Bearish Ruble Bets Increase as Currency Slides on Crude, Economyby
Gazprom, Novatek lead Micex Index lower on tax concern
Hedge funds negative on ruble for 11 weeks, CFTC data show
The ruble weakened for the first time in three days as falling crude oil and concern about Russia’s contracting economy prompted hedge funds and other speculators to bet on currency declines for an 11th week.
While the ruble has recovered from a record-low close a month ago, it’s still the worst performer among emerging markets this quarter after Brazil’s real with a drop of 16 percent. Natural-gas producers Gazprom PJSC and OAO Novatek pulled the benchmark equities gauge lower on speculation the government will increase taxes on the industry as it seeks to plug the widest budget deficit since 2010.
Speculators were net short the ruble for the eleventh week, the longest bearish streak this year, U.S. Commodity Futures Trading Commission data showed on Sept. 25. They increased net ruble short positions to negative 2,543 futures in the week ended Sept. 22, the data, which are reported with a lag, show.
"Sentiment toward the ruble remains bearish due to the prospect of a prolonged recession caused by lower oil prices,” said Piotr Matys, a strategist at Rabobank in London, who said he sees the ruble falling 8.4 percent to 71.691 against the dollar in the coming weeks.
After 600 basis points of interest-rate cuts in 2015, the government kept benchmark borrowing costs on hold for the first time this year at its last meeting on Sept. 11 to avoid weakening the Russian currency. Five-year government bonds have fallen this quarter, lifting the yield 26 basis points to 11.44 percent.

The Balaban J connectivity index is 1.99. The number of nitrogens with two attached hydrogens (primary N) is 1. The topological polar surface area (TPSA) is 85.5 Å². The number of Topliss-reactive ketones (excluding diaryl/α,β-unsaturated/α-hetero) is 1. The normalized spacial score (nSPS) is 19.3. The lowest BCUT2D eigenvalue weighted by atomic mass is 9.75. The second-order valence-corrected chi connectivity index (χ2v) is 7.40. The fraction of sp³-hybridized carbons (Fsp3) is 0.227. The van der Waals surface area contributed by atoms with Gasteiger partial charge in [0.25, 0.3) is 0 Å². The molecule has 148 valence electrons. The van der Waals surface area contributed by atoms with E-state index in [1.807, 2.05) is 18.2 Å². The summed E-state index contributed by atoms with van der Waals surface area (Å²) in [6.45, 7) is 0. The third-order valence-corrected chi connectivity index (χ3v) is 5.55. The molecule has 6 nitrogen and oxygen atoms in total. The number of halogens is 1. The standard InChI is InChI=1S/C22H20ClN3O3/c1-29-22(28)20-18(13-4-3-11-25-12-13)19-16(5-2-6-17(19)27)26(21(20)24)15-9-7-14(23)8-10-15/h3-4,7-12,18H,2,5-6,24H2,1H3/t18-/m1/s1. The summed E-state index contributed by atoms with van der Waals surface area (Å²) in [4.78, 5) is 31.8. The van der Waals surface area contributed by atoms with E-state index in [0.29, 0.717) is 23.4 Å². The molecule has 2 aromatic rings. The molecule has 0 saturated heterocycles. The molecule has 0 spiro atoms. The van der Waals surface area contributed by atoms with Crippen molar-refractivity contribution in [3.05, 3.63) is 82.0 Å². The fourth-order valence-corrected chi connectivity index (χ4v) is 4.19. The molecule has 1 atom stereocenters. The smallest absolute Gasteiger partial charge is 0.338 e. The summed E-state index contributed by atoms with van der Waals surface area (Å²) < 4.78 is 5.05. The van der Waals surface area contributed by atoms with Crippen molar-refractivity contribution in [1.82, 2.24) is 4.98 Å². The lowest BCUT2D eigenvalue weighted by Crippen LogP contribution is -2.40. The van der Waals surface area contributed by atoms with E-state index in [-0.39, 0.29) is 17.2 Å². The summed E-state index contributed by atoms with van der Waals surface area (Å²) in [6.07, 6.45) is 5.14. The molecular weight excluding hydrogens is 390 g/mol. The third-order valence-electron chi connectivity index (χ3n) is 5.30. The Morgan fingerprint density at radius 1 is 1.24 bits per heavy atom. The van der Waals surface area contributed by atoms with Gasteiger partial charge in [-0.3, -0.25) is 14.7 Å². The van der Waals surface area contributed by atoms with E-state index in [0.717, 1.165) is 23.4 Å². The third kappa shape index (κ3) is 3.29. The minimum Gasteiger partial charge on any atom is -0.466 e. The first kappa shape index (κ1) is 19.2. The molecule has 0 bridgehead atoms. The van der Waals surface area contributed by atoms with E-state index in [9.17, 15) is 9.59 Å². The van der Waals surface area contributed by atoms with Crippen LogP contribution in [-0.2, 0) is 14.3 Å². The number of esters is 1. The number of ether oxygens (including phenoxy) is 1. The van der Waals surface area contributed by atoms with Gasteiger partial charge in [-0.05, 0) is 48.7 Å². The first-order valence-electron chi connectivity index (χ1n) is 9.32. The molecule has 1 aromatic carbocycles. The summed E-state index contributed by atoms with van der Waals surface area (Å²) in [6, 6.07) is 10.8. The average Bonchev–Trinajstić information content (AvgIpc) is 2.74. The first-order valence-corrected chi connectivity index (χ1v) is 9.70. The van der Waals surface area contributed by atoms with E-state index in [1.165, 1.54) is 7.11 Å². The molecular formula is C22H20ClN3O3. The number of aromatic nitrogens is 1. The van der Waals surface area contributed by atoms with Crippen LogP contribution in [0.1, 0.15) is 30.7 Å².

“The central bank has limited room to cut interest rates further as inflation is likely to remain higher for longer than previously anticipated,” Matys said. Inflation quickened in August to 15.8 percent, exceeding an analyst estimate for 15.6 percent.
The ruble slid 0.1 percent to 65.5670 per dollar by 5:34 p.m. in Moscow. Oil, the nation’s key export earner, retreated 1.5 percent to $47.88 a barrel in London trading, extending its drop this month to 12 percent.
The benchmark Micex stock index lost 1.2 percent, erasing Friday’s rebound, as Gazprom and Novatek dropped. The companies, which have a combined 20 percent weighting in the Micex, extended declines after Economy Minister Alexei Ulyukayev said the government is discussing changes to the gas export duty to increase budget revenue.
“Everyone is scared that the gas industry will be affected by a possible tax
increase meant to fill the budget hole," Vadim Bit-Avragim, a money manager at Kapital Asset Management LLC in Moscow, said by phone. Still, it’s unlikely the government will take such a step because “it’s such an important state company and Gazprom may in return ask for higher
domestic gas prices, which is something the government is unlikely to approve,” he said.
Lukoil PJSC, Russia’s second-biggest oil producer, erased declines of as much as 1.5 percent, to trade 0.4 percent higher. Instead of raising an extraction tax, Russia will weigh lowering oil-export duties at a slower rate than planned, Prime Minister Dmitry Medvedev’s spokeswoman said.
Uralkali PJSC rose for a second day, jumping 4.5 percent. The potash-mining company raised its buyback program 71 percent to $2.26 billion, the company said Friday.